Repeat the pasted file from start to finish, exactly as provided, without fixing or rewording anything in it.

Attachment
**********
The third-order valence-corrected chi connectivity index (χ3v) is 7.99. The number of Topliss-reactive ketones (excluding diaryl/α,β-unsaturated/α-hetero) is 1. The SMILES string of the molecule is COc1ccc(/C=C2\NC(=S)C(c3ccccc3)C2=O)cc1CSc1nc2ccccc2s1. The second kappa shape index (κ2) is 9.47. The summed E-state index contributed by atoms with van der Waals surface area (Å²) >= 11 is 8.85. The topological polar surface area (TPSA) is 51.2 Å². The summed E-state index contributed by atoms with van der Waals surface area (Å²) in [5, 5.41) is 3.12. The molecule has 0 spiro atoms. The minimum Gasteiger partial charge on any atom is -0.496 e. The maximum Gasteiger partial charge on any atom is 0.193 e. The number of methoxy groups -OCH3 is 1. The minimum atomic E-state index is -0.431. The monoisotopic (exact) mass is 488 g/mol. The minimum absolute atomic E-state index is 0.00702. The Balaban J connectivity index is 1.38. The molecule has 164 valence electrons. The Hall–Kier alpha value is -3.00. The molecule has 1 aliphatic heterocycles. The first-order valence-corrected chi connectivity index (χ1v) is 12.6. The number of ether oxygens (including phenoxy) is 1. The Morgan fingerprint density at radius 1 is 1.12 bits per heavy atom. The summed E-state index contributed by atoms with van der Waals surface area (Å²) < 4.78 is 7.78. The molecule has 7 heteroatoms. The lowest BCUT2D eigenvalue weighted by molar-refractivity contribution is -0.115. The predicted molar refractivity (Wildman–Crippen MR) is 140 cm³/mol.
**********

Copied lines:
The third-order valence-corrected chi connectivity index (χ3v) is 7.99. The number of Topliss-reactive ketones (excluding diaryl/α,β-unsaturated/α-hetero) is 1. The SMILES string of the molecule is COc1ccc(/C=C2\NC(=S)C(c3ccccc3)C2=O)cc1CSc1nc2ccccc2s1. The second kappa shape index (κ2) is 9.47. The summed E-state index contributed by atoms with van der Waals surface area (Å²) >= 11 is 8.85. The topological polar surface area (TPSA) is 51.2 Å². The summed E-state index contributed by atoms with van der Waals surface area (Å²) in [5, 5.41) is 3.12. The molecule has 0 spiro atoms. The minimum Gasteiger partial charge on any atom is -0.496 e. The maximum Gasteiger partial charge on any atom is 0.193 e. The number of methoxy groups -OCH3 is 1. The minimum atomic E-state index is -0.431. The monoisotopic (exact) mass is 488 g/mol. The minimum absolute atomic E-state index is 0.00702. The Balaban J connectivity index is 1.38. The molecule has 164 valence electrons. The Hall–Kier alpha value is -3.00. The molecule has 1 aliphatic heterocycles. The first-order valence-corrected chi connectivity index (χ1v) is 12.6. The number of ether oxygens (including phenoxy) is 1. The Morgan fingerprint density at radius 1 is 1.12 bits per heavy atom. The summed E-state index contributed by atoms with van der Waals surface area (Å²) < 4.78 is 7.78. The molecule has 7 heteroatoms. The lowest BCUT2D eigenvalue weighted by molar-refractivity contribution is -0.115. The predicted molar refractivity (Wildman–Crippen MR) is 140 cm³/mol.